Stained Glass is a craft and art form that is steeped in a long history, with its earliest usage being dated back to the Ancient Romans and Egyptians. During these times small items such as jewellery were made from coloured glass. These items were seen to be of high value and were most often owned by those in the higher classes. In England the most common and earliest forms of stained glass came in the form of the windows that were created in churches and monasteries. Some of the earliest examples in the country dating back to the 7th Century and many churches still contain stained glass windows today.
The popularity of stained glass rose in medieval times and as more people practiced this art form the creation of the windows became much more sophisticated. One example of the manufacture of stained glass in Europe is Chartres in France. They produced stained glass of the highest quality, and the Cathedral in Chartres contains a spectacular rose window with an intricate glass design. During this time the designs were much more gothic in their aesthetic. This slowly moved over to a more classical design. Chartres is now home to one of the oldest stained-glass companies in the world and they are inspiration for a number of modern artists and crafters who also use stained glass in their creations.
During the reformation period, stained glass windows were smashed, and, in their place, plain glass was erected. This led to a loss of a number of traditional methods of staining glass that would not reappear until the 19th Century. In this period there was a return to gothic styles and the use of stained-glass windows dramatically increased once more in popularity.
In the 1930s another French artist, Jean Crotti wanted to bring more light into his artwork and he started to experiment with glass. He went on to develop gemmail or gemmaux which using layers of coloured glass fragments fused together, not with with lead, like they had been in past, but instead with a clear glue like substance. This led to an incredible number of wonderful pictures to be created using this technique. It is a method that has been used to create new versions of famous painters works, such as Braque and Picasso.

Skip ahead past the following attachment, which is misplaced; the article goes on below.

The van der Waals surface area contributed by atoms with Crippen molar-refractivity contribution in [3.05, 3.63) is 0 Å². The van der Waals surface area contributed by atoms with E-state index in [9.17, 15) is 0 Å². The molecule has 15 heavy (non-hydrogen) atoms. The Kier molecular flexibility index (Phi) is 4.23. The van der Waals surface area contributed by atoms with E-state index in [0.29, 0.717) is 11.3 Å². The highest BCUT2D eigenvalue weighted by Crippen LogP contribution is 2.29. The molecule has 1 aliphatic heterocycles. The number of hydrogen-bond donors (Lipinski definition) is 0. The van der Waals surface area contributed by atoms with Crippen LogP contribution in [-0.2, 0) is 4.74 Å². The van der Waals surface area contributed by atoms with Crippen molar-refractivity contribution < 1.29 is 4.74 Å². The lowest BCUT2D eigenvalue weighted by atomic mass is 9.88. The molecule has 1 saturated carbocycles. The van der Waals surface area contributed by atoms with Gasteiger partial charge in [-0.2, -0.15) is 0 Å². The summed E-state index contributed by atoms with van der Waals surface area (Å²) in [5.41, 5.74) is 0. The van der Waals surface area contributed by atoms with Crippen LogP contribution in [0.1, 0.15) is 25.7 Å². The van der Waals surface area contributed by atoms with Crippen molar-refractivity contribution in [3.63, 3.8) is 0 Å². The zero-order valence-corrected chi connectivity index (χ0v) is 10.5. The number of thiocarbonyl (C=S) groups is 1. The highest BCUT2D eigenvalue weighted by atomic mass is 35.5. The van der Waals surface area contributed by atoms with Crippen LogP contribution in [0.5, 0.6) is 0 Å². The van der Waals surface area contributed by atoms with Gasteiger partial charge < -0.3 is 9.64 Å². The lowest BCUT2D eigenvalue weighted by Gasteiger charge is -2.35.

One of the many reason that stained glass artists are so special is down to the way in which the glass is created and moulded. In order to create the final item, a design must first be established. This is where an artist will put their concept on paper. It may be a rough sketch of how they want to individual elements of the stained glass to be arranged, or it could be a drawing or a painting that is created and then reimagined in glass. These larger images are known as ‘cartoons’.
These ‘cartoons’ are then turned into a scaled outline of the final image. This allows the artist to use the lines to create the cutline that is a template for the design. Lead or copper can be used to draw lines between the sections if this is the look that is hoped for. In other situations, the different coloured elements will be placed next to one another and then glued together in the gemmail method, into one continuous image. This creates for a softer, clearer image and is much like the way in which suncatchers are created.
Once the cutline has been created it is placed on a flat surface and the pieces of coloured glass are placed on top of it. These pieces are arranged to create final image. If the glass is being cut a steel wheel or diamond tool will be used to carefully cut the glass to its desired size and shape. There are instances where the artist will blow their own glass to be used in their designs. This is much more common in items that are made in 3D. If the image being created is in a flat design, lead or copper strips are placed around the edges of image. This helps to hold the glass pieces in place. The metal is then soldered together to make a solid edge. The resulting window or image is now ready to be hung.
As well as traditional stained-glass windows and artwork images, it is also possible to use stained glass to create a number of other items such as wall tiles, mosaic items, even items created using a variety of glass pebbles. In some cases, these can be as small as a mug coaster, or they can be as large as a sculpture. The possibilities are almost endless when it comes to using glass as an art form.
Legal Requirements for selling handmade crafts such as Stained Glass
Stained glass is such a unique art form that takes a great deal of skill, time and patience and it is one of the reasons that artists that work with this medium are so highly thought of. Depending on the size and the type of the items that are made an artist can easily sell their creations through a number of different channels. It is of course incredibly important that when looking to sell items such as this that you ensure you are aware of any legal requirements for selling handmade crafts. This may include disclosing the materials that are used in your creations, any after care requirements and clearly labelling your items as home décor. Other factors of course include ensuring that you have the right insurance cover in place and that you have any safety certificates in place.